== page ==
By Hunter Edwards
By Joe Ramey & Truman Stovall
Bring your sweats and your nice blankie because you will be freezing your bumcheeks off when partaking in classes on, or taking a stroll through, the first floor of the school. Regardless of the time of year, this floor is notoriously cold, with certain spots being colder than others.
One in paticular is the hallway adjacent to the media center, with windows bordering the walls. This hallway is easily the coldest portion of the bottom floor. With all of the tile flooring, an extra layer of clothing is a necessity. The only exception to this floor is a full lunch room. Vents in the commons allow a concentrated flow of frigid air, usually to one table in particular.
Generally the home of the most thermally acceptable regions you’ll encounter at the school, the second floor is the place to be if you’re looking for a balanced temperature during a stressful school day. Mostly carpetted floors and plenty of windows make for a nice mixture of cool air flow and a comfortable standing temperature.
The second floor has it’s ominous spots though. The infamous cold hallway is the coldest spot in the whole school. An entirly cinderblock and window hallway causes it to be either as cold as it is outside or even colder. Make sure to have an extra layer just in case, depending on the day.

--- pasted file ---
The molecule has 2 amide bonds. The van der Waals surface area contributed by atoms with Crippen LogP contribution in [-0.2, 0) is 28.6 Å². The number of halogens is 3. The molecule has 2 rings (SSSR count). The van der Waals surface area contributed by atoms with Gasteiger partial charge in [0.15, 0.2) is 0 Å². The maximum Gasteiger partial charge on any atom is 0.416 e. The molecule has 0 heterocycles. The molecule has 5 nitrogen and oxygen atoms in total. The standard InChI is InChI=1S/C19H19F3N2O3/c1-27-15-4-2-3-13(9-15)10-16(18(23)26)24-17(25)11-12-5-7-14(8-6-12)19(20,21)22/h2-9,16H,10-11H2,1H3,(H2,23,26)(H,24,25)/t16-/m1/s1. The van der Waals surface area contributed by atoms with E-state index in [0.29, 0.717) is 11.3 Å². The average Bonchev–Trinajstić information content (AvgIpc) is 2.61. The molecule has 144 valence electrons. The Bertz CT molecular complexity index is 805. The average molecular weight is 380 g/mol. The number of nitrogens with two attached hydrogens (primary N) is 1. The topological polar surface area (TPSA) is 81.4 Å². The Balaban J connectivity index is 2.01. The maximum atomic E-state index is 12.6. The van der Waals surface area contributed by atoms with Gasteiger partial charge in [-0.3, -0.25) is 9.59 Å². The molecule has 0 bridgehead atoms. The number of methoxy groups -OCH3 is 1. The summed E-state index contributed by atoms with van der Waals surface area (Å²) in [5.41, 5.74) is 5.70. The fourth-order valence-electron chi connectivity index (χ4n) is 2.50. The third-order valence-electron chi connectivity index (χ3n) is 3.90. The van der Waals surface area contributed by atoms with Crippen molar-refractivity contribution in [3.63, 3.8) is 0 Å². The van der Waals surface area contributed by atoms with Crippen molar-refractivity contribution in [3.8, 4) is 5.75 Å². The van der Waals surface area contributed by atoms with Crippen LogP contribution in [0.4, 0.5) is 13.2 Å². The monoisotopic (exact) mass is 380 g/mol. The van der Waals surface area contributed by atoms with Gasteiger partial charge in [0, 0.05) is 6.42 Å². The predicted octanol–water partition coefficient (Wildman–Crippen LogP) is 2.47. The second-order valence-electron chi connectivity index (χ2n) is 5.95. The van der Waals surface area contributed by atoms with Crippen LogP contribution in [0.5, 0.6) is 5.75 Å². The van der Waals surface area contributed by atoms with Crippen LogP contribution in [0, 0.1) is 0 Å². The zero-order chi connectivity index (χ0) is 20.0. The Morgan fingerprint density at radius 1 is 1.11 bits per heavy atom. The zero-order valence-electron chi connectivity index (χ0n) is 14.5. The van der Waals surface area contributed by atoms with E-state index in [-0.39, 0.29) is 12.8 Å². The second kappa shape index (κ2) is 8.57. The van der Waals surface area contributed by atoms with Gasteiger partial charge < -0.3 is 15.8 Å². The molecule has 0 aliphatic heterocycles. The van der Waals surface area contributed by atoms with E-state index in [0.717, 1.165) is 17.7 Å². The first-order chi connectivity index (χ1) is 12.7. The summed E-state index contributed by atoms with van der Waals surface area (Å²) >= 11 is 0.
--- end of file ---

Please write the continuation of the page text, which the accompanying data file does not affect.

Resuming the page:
If you end up with a class on this floor in the second half of the day, nothing can save you from becoming a hot, sticky mess. Because the laws thermodynamics as we know them say that heat will travel upward, the collective body heat of every person in the school throughout the day winds up on this floor.
By sixth hour in the spring, this floor essentially becomes Vietnam. Yet some teachers on this floor, with an inconceivable tolerance to heat, refuse to open their windows even on the hottest of days. The air conditioning system is simply not capable of keeping this floor bearable to these suffering students. Just hope you’re not one of them.